MLK Day marked: NMU celebration held Monday, events to continue throughout week

Students take part in a march for equality on Monday, Martin Luther King Jr. Day, on the Northern Michigan University campus. Activities to honor King’s legacy are scheduled for throughout the week at NMU. (Journal photo by Christie Bleck)

MARQUETTE — A campus march for equality on Martin Luther King Jr. Day kicked off a weeklong celebration at Northern Michigan University to honor the legacy of the late civil rights leader.

The march went through a section of the campus and finished at the Lodge at The Woods housing complex where programming continued.

Activities included speeches on diversity and inclusion, a presentation by Poetry Without Borders and service projects led by the Center for Student Enrichment. Those projects involved making toys for dogs at the Upper Peninsula Animal Welfare Shelter, knitting and crocheting items for the Women’s Center and creating thank you cards for residents of the D.J. Jacobetti Home for Veterans.

Shirley Brozzo, the associate director of the Multicultural Education and Resource Center at NMU who helped lead Monday’s events, believes it’s important to celebrate Martin Luther King Jr. Day because of his message about being inclusive and bringing education to the people.

“Everybody should be included — kindness, diversity, bring us all together and unite instead of finding ways to say we’re also exclusive of things, or not recognizing people’s differences,” Brozzo said.

Desi Nims, a graduate student at Northern Michigan University, makes a dog toy that will be donated to the Upper Peninsula Animal Welfare Shelter. The service project was one of several activities that took place on Monday, Martin Luther King Jr. Day. (Journal photo by Christie Bleck)

NMU President Fritz Erickson spoke at the Lodge, choosing to read powerful excerpts from Dr. King’s speech given during the March 25, 1965 Selma-to-Montgomery march for voting rights in Alabama. They included:

“Yes, we are on the move, and no wave of racism can stop us, and the burning of our churches will not divert us.”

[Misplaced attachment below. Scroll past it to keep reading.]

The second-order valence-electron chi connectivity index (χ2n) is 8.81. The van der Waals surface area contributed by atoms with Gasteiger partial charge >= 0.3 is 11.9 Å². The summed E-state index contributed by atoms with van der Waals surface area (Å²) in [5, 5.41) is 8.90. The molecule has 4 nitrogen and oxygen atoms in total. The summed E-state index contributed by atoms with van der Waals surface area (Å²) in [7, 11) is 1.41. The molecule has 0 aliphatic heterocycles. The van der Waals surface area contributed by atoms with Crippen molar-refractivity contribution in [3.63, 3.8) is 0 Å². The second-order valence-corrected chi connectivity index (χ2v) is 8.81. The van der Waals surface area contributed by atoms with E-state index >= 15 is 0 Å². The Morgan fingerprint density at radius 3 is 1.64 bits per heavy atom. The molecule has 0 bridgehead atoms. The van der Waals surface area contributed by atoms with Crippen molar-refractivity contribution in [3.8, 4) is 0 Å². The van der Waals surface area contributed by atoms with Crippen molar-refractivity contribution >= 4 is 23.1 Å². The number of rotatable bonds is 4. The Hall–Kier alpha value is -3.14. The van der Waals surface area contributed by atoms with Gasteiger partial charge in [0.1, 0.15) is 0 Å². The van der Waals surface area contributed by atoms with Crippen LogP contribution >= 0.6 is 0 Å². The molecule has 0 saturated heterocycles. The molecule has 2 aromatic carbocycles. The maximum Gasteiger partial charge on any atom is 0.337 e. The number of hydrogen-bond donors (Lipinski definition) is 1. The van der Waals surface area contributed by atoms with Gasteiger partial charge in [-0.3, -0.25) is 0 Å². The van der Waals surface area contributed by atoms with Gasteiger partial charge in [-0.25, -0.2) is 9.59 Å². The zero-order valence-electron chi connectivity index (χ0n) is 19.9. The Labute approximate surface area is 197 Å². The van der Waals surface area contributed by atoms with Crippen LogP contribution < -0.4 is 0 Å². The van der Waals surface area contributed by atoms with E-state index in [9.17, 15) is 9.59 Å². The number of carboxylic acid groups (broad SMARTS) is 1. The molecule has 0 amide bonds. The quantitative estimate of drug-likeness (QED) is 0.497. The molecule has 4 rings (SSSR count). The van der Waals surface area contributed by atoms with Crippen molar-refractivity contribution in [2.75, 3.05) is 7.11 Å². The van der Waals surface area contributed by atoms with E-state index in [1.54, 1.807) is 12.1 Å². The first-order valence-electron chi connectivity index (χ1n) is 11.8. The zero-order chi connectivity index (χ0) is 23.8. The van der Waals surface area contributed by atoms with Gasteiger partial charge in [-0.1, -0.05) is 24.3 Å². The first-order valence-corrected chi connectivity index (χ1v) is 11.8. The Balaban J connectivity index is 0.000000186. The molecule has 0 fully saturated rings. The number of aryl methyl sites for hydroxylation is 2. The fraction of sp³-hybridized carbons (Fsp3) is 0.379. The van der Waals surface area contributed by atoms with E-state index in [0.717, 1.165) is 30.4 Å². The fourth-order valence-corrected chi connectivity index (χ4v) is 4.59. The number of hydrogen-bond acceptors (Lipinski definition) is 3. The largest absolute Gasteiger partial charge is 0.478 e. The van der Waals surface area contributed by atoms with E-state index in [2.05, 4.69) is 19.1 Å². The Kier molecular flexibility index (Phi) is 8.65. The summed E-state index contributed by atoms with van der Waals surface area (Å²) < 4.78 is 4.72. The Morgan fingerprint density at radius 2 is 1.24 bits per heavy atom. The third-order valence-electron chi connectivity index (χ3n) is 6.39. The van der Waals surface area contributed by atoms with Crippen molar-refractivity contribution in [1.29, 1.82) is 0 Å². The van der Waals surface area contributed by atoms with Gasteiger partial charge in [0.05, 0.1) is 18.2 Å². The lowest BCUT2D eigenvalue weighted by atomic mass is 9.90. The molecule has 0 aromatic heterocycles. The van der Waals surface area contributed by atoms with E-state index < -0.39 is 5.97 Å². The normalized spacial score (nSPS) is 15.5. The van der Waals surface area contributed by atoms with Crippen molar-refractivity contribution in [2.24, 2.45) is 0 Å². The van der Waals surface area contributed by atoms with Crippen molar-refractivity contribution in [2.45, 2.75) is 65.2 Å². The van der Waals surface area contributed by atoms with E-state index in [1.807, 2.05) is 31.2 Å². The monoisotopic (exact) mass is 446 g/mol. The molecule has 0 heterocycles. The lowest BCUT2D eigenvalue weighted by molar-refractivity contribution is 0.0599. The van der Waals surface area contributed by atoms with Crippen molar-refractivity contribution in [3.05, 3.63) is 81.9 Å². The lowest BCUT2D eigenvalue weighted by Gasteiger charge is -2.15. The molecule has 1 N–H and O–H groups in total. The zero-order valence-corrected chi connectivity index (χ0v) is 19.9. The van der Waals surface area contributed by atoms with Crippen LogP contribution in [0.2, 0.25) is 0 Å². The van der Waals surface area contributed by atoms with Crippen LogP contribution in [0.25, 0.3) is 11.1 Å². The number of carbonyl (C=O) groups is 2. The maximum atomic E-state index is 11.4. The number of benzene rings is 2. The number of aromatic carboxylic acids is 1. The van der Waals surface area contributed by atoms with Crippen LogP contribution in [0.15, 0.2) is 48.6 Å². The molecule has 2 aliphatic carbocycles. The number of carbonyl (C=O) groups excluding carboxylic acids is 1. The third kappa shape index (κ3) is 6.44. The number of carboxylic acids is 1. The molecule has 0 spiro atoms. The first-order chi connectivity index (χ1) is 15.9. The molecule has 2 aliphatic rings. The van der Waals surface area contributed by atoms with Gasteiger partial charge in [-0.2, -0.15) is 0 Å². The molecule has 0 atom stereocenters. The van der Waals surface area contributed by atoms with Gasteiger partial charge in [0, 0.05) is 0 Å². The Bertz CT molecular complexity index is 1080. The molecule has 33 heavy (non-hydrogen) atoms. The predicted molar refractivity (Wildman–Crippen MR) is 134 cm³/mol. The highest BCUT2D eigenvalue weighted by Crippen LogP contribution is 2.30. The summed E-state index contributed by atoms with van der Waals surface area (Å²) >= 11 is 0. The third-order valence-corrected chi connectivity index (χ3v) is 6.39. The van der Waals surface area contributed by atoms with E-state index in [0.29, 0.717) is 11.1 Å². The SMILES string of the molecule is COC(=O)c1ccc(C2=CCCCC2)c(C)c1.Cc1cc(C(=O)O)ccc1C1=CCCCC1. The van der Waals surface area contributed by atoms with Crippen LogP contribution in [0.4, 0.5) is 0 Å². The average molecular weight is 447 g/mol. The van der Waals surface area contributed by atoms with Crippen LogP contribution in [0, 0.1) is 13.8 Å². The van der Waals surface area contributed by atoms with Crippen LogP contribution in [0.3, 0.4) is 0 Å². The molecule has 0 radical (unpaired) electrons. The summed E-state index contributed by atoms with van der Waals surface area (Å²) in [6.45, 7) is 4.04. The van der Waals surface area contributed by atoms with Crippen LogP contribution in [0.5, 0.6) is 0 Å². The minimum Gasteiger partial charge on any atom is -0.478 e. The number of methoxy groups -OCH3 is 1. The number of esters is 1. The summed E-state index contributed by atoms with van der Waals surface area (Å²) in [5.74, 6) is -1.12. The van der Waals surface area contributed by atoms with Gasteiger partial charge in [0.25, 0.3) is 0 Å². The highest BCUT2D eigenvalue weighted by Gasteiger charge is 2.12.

“We’re moving ahead to the land of freedom. Our aim must never be to defeat or humiliate the white man, but to win his friendship and understanding.”

“But I come to say to you this afternoon, however difficult the moment, however frustrating the hour, it will not be long because truth pressed to the earth will rise again.”

Following Erickson’s speech, Brozzo told the audience at the Lodge, “I think it’s really telling that these words still are so important today.”

An NMU group called the Ripple Effect was scheduled to hold a celebration Monday evening in the Hedgcock atrium. According to the NMU website, the purpose of Ripple Effect is to connect students with community members interested in supporting students’ needs and foster positive interactions and goodwill between the campus and the local community.

Interns from the NMU Food Pantry and members of the Student Leader Fellowship Program were to be at the Beaumier Welcome Center on Monday afternoon to train students to volunteer at the pantry.

Shantia Coley, Esquire, an attorney and first-generation college student, will be the keynote speaker at 7 p.m. Wednesday in Peninsula Room 1 of the Northern Center. The event is free and open to the public.

The Diversity Common Reader Program will distribute this year’s selection, “Southside Buddhist” by Ira Sukrungruang, to NMU students from 1 to 3 p.m. Friday in the Hedgcock atrium.

The events are sponsored by the MERC, the President’s Committee on Diversity, McNair Scholars and Graduate Education.

Christie Bleck can be reached at 906-228-2500, ext. 250. Her email address is cbleck@miningjournal.net.